Evolution of Microfinance sector in India
While a large number of thrift & credit societies existed in the organised sector employees, microfinance sector ‘to serve the poor and out of formal credit sector’ mainly came into being in India in late seventies & eighties, mainly supported by donors through grants.
The Govt. was a late entrant to the sector. One of the first Govt. supported program in India was NABARD’s SHG Bank Linkage programme which was started in 1992. Banks included nationalised banks, cooperative banks and RRBs. The programme mainly worked through development of SHGs. Most popular model still continues to be where SHGs have been promoted by NGOs/ Govt. agencies and are financed by Banks. Banking institutions have also been allowed to use the services of SHGs/NGOs/MFIs (not being NBFC) to facilitate their activities for lending under the sector.
MFIs have been working in the sector, for sometime now, however these organisations have gained momentum only in the recent past.
Legal & Regulatory Framework
NGOs many of whom also undertake MFI related activities, are registered as a Trust or a Society and hence are subject to a very rudimentary from of regulatory framework. RBI has permitted S.25 companies not to register as a NBFC as long as the entity does not accept ‘public deposits’. Even funds garnered through IPO route does not make a company NBFC, since ‘a share’ is not ‘a public deposit’. RBI also allows MFIs to access External Commercial Borrowings of upto $5 million per year.
Most MFIs are not NBFC and thus not subject to stringent regulatory provisions applicable to NBFCs. Although NBFC disclosure & regulatory framework was never devised with an eye to protect the borrower, but more to protect the shareholders and depositors. In fact central Govt. introduced a bill [Micro Financial Sector (Development and Regulation) Bill, 2007] on Microfinance sector in Lok Sabha in 2007 without much progress. Maybe the current imbroglio in the MFI sector would hasten the process.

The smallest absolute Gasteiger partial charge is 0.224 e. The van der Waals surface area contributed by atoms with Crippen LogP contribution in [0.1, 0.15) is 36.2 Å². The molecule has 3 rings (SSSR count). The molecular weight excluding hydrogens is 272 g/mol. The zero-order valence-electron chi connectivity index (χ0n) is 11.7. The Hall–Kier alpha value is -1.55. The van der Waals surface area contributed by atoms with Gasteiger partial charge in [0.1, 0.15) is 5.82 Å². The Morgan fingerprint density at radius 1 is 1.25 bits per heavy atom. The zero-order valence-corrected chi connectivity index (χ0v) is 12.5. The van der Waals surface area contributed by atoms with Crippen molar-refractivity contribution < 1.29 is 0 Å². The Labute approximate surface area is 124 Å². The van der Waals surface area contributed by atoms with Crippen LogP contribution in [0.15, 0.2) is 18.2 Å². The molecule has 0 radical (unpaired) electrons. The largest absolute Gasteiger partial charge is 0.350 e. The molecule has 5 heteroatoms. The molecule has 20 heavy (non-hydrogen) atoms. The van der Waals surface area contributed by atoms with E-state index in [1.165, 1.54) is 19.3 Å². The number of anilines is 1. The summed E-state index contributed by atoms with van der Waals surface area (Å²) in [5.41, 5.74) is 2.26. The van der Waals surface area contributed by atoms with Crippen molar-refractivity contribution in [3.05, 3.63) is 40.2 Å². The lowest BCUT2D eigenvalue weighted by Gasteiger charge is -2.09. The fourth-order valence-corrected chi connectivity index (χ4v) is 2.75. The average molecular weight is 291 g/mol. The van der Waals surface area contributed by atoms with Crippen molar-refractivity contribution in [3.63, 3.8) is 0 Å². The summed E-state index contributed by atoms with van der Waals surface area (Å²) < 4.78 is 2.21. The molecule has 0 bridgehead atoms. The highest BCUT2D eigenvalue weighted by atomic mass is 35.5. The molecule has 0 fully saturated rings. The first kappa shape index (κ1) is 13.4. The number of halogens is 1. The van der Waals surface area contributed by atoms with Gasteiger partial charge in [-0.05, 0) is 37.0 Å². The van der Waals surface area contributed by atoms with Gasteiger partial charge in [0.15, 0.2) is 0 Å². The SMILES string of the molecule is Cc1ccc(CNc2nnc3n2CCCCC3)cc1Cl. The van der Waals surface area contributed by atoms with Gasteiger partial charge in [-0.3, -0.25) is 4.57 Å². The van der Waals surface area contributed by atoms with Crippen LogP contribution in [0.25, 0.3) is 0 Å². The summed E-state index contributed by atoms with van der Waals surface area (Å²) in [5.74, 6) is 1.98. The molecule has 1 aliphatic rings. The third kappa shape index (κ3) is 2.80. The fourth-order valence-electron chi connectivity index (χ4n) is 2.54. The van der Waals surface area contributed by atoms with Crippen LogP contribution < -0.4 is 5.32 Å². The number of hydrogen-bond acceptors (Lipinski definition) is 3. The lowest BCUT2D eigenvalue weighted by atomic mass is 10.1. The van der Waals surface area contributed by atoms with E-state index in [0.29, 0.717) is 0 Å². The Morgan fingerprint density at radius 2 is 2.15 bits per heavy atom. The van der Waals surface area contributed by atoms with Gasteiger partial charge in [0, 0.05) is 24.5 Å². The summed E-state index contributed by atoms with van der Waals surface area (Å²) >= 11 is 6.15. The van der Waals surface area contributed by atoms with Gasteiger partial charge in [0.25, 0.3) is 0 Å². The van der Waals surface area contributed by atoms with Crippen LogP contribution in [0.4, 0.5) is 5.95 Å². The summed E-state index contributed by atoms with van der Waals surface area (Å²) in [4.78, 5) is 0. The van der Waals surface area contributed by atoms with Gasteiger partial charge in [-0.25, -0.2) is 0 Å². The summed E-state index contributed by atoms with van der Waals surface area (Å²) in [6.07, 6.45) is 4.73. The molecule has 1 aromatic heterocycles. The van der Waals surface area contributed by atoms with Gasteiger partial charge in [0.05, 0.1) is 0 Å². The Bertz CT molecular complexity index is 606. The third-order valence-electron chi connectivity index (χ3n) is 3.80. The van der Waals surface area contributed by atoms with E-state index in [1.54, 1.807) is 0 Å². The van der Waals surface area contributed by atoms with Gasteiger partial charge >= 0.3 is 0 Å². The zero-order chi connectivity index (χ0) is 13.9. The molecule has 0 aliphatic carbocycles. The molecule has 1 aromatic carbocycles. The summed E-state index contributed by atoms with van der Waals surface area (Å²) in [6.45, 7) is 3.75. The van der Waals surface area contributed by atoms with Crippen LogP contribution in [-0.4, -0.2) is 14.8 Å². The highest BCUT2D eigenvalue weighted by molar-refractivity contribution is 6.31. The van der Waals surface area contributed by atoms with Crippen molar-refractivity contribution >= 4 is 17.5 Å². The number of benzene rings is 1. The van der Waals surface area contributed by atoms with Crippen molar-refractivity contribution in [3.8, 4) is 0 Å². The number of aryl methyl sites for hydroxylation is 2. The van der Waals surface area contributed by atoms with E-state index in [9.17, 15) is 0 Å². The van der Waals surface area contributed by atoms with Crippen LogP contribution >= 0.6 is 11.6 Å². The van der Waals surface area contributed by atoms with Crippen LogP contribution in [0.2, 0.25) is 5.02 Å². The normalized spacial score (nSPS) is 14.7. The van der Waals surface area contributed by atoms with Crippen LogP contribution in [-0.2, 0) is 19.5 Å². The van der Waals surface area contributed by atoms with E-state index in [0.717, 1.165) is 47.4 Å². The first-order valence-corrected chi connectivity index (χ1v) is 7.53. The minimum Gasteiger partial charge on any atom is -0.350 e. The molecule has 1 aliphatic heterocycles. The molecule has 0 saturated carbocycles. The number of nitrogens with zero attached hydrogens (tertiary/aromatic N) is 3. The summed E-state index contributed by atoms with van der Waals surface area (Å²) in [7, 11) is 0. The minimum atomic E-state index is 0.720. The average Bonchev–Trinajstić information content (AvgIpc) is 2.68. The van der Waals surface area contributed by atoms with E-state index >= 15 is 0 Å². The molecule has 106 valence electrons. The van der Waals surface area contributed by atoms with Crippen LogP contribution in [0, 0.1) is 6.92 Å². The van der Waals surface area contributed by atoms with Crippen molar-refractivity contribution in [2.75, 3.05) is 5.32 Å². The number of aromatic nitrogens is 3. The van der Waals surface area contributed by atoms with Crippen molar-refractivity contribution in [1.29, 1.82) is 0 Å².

After the recent spate of suicides reported in Andhra, AP Govt brought in an ordinance [Andhra Pradesh Microfinance Institutions (regulation of money lending) Ordinance 2010] to regulate the activities of various MFIs and to ensure that no person would use coercive methods in collection of loans. The Ordinance requires that all MFIs working in the state shall register within 30 days at district level specifying the villages /towns they are operating or propose to operate in. It also limits that interest cannot be more than the principal amount. It may be noted while Andhra already has a legislation entitled ‘Usurious Loans Act 1918’, prohibiting charging of any excessive interest rates. However it has been observed that the concerned act has been used very rarely, although this Act with certain variations has been in place in many states.
It may be noted that already MFIs are planning to challenge the legality of the above ordinance in the courts on the grounds that they are not NBFCs and hence the ordinance cannot apply to them (as reported in some sections of the press).
§ Huge demand exists for making credit accessible to the last person.
§ Presence of a number of MFIs with ‘maximisation of profits / targets’ has allowed multi loans being given without proper assessment of borrower’s repayment capacities.
§ In many cases, SHGs which formed the social group for assessment of a borrower’s situation are missing or are not effective.
§ While expansion of MFIs should be welcomed as they will find innovative ways to reach as many as possible, however presence of proper Legal and Regulatory framework is the other side of the coin for balanced development of the sector.
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